Effects of predation on evolutionary invasion speeds and species distributions

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Spatially explicit models with adaptation

As a mode of example Kirkpatrick and Barton’s model (Kirkpatrick and Barton 1997) studies the dynamics of population density and mean trait value of a population structured by a phenotypic trait. This model supposes that there is an optimal trait value θ(x) = Bx such that when the phenotypic trait z of an individual differs from this optimal, there is a penalization in fitness. The dynamics of the model are given Here, the parameter A represents the adaptation potential of the considered population, and B is a measure of the degree of change of the phenotypical cline, so it is ameasure of spatial heterogeneity. Before moving on to the principal results of Kirkpatrick and Barton (1997), observe that equation (1.6b) corresponds to a spatial diffusion term, corrected by population density, plus a local selection term, which drives population towards the optimum trait value. This  term is standard in quantitative genetics, and it is directly proportional to the derivative of the absolute fitness with respect to the phenotypic trait (Lande 1976, 1979): δz = h2 ∂r ∂z = h2 ∂r ∂z 1 − n − 1 2 (¯z − Bx)2 = −2h2 (¯z − Bx) .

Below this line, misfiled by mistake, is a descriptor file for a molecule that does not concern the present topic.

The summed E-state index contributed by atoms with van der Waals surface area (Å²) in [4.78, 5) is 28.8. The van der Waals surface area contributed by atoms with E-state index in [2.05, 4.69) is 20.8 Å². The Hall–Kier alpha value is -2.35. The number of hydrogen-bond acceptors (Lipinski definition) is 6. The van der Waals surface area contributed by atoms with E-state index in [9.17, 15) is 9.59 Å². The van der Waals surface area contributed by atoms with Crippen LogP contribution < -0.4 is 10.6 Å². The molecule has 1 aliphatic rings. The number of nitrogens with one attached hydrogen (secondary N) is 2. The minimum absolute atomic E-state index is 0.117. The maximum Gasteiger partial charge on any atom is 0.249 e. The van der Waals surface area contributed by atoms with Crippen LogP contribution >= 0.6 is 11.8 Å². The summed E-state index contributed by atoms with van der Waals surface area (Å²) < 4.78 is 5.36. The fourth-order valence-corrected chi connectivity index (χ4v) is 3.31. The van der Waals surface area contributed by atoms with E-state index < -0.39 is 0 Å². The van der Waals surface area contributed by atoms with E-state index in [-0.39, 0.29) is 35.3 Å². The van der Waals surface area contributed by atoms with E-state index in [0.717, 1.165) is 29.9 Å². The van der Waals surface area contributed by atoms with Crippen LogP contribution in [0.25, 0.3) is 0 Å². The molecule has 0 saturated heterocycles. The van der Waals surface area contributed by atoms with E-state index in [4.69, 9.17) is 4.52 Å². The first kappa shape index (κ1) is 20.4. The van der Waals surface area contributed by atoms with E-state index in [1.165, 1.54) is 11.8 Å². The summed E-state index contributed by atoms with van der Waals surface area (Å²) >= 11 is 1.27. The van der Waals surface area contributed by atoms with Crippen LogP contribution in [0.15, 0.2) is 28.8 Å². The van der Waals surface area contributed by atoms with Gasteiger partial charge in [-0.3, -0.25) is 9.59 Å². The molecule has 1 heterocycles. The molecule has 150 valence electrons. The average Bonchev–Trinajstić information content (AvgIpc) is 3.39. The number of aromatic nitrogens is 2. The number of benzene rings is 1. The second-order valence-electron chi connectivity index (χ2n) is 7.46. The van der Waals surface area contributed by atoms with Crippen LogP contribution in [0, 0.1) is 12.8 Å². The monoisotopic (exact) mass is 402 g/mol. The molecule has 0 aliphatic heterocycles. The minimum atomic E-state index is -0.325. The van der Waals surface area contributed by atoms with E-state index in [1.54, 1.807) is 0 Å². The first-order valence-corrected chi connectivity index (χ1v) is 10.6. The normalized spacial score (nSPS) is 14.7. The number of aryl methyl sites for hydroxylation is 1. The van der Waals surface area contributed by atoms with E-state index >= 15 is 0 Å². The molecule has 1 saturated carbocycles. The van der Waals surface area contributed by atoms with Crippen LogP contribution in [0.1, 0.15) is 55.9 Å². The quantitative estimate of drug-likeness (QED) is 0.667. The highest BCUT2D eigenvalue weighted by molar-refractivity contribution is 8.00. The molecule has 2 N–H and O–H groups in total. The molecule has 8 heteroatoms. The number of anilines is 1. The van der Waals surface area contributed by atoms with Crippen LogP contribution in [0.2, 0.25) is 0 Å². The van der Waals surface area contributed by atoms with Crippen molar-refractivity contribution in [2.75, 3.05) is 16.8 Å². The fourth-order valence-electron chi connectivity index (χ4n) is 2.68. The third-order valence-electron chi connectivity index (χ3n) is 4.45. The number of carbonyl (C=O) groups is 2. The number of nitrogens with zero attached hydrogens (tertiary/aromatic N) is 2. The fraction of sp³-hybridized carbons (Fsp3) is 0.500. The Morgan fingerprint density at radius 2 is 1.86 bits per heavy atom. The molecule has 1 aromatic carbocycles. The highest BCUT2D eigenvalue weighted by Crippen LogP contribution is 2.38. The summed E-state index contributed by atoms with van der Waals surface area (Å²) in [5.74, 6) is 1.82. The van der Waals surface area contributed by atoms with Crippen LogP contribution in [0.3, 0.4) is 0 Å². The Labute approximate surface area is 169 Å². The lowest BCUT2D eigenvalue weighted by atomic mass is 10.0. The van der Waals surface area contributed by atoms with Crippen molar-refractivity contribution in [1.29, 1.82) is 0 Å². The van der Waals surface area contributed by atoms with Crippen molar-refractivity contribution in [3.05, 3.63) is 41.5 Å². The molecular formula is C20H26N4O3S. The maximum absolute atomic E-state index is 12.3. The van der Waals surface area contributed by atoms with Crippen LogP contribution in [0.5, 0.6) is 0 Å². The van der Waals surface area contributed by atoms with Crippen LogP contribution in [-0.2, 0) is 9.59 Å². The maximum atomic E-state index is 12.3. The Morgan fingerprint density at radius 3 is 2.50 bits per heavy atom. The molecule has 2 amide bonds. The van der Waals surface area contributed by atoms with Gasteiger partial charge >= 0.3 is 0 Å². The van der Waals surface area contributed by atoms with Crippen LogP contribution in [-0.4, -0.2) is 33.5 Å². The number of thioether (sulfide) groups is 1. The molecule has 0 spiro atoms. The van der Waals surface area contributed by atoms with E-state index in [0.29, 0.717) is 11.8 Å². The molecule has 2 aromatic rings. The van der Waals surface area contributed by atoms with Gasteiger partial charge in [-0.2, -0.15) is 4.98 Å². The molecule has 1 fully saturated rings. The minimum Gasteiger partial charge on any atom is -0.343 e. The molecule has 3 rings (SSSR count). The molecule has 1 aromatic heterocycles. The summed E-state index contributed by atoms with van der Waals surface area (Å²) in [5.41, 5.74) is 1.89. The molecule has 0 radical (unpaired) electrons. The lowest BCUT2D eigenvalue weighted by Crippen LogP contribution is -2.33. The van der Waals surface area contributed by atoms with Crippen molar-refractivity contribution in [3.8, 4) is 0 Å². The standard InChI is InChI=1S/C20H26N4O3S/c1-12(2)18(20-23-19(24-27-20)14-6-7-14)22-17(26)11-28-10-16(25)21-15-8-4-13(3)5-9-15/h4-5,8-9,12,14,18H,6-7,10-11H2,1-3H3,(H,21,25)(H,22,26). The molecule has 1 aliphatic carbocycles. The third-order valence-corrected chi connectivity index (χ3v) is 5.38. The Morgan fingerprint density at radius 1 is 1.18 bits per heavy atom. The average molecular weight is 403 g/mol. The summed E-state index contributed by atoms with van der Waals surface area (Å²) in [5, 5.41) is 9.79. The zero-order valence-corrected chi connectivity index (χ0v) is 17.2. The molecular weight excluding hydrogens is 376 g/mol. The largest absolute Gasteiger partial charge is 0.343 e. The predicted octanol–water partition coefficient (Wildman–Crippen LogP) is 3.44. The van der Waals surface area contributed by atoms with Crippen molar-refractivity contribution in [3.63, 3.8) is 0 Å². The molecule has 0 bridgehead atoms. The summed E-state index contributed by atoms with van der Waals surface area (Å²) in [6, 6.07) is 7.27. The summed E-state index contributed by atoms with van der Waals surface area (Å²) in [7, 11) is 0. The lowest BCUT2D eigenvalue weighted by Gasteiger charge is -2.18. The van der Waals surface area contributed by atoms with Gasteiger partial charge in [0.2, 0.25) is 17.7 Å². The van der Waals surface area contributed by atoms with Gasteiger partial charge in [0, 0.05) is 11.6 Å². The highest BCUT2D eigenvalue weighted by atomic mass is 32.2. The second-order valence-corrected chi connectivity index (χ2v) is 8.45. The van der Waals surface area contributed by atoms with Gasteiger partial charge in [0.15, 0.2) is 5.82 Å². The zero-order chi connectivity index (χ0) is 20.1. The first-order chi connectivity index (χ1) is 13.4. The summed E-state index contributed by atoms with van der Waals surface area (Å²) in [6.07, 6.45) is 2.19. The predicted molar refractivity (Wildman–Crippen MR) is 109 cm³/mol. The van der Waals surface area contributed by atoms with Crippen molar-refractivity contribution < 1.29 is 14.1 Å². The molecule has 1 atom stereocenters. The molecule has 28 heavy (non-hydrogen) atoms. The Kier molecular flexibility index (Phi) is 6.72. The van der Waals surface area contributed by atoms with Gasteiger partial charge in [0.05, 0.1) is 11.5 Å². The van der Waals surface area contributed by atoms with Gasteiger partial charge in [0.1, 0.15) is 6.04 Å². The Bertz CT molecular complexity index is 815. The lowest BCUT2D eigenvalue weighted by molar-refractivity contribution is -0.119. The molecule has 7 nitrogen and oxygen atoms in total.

Evolutionary invasion speeds and invasion mechanisms

Current global changes make it urgent to understand the eco-evolutionary determinants on species’ ranges. A deep understanding of the way populations can help us derive efficient and useful conservation and control policies. This is also useful for understanding the impacts on biodiversity, as species modify their ranges and thus their interaction with other species.
Usual models used to describe distributions are only based on measurements of climatic variables, which do not provide a mechanism explaining them. These models do not consider adaptation to environment either, which has been observed to be an important determinant on geographic distributions, even at short timescales. We take Kirkpatrick and Barton’s model as a starting point, which is a monospecific model accounting for adaptation to environment and spatial heterogeneity. It assumes that individuals are characterized by a phenotypical trait and that there is a cline for optimal values of this phenotype in space, so that deviation from the optimal implies a fitness penalty. If we denote the space by x, then the optimal cline is given by θ(x) = Bx. Denoting the density of individuals by n(t, x) and the mean trait of the considered population by z(t, x), the dynaics are then given by the equation system.

Effects of predation on evolutionary invasion speeds and species distributions